But when we go down the road of giving enemy combatants and detainees the same constitutional rights as domestic criminals, unintended consequences emerge:
Accused in a 2002 grenade blast that wounded two U.S. soldiers near an Afghan market, Mohammed Jawad was sent as a youth to Guantanamo Bay. Now, under orders by President Obama, he could one day be among detainees whose fate is finally decided by a U.S. court.
But in a potential problem, Pentagon officials note that most of the evidence against Jawad comes from his own admissions. And neither he nor any other detainee at the U.S. prison at Guantanamo Bay, Cuba, was ever told about their rights against self-incrimination under U.S. law.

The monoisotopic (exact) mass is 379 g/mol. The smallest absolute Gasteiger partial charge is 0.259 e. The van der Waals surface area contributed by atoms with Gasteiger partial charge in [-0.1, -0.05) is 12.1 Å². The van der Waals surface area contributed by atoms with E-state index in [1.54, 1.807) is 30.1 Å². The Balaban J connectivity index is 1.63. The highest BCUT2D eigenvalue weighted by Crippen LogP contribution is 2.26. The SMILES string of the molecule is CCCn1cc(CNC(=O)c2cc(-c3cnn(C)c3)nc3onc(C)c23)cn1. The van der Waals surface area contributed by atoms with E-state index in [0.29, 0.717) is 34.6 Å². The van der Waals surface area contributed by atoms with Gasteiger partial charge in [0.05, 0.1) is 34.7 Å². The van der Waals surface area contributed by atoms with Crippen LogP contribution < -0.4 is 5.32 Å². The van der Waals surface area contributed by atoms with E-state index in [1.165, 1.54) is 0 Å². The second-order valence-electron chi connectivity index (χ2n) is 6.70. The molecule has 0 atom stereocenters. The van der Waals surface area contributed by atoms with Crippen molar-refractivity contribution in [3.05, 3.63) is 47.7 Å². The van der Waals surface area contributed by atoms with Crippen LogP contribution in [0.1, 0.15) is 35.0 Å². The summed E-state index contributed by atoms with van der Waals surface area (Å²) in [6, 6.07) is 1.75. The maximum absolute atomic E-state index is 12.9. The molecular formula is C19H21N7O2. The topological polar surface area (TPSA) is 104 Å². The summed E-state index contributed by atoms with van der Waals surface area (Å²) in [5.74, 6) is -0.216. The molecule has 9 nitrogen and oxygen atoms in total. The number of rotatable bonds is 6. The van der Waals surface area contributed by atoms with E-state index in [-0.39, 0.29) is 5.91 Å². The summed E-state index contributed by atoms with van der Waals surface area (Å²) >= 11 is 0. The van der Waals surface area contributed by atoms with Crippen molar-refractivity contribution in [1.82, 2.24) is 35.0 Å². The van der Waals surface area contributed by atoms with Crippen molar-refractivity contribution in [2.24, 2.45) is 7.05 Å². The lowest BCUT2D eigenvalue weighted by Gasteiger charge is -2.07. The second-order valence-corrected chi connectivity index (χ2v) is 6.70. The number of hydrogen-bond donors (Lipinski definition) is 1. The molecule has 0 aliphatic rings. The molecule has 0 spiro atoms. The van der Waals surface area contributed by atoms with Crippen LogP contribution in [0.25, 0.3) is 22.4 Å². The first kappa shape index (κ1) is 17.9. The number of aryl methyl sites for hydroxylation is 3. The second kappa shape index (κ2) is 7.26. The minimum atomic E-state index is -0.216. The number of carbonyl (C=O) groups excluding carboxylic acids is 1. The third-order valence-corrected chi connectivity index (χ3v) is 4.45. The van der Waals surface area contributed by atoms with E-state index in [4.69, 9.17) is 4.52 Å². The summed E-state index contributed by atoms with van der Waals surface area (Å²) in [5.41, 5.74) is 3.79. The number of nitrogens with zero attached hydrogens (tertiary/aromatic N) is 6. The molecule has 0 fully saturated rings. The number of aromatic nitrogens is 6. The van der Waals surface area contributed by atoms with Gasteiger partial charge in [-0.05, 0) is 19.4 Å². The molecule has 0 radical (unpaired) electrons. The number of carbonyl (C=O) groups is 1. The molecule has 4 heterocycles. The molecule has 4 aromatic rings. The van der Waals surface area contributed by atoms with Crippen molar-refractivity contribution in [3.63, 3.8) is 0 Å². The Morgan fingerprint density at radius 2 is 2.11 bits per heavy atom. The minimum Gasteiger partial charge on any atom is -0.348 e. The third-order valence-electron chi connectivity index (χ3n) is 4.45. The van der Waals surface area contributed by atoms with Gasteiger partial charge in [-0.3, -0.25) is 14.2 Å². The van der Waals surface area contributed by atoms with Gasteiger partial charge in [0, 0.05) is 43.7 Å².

The Miranda warning, a fixture of American jurisprudence and staple of television cop shows, may also be one of a series of constructional hurdles standing between Obama's order to close the island prison and court trials on the mainland.
A procession of similar challenges -- secret evidence, information from foreign spy services and coerced statements -- also could spell trouble for prosecutors.
All of these problems illustrate the larger difficulty that lies ahead as the nation moves from the "law of war" orientation used by the Bush administration in dealing with detainees to the civilian legal approach preferred by Obama.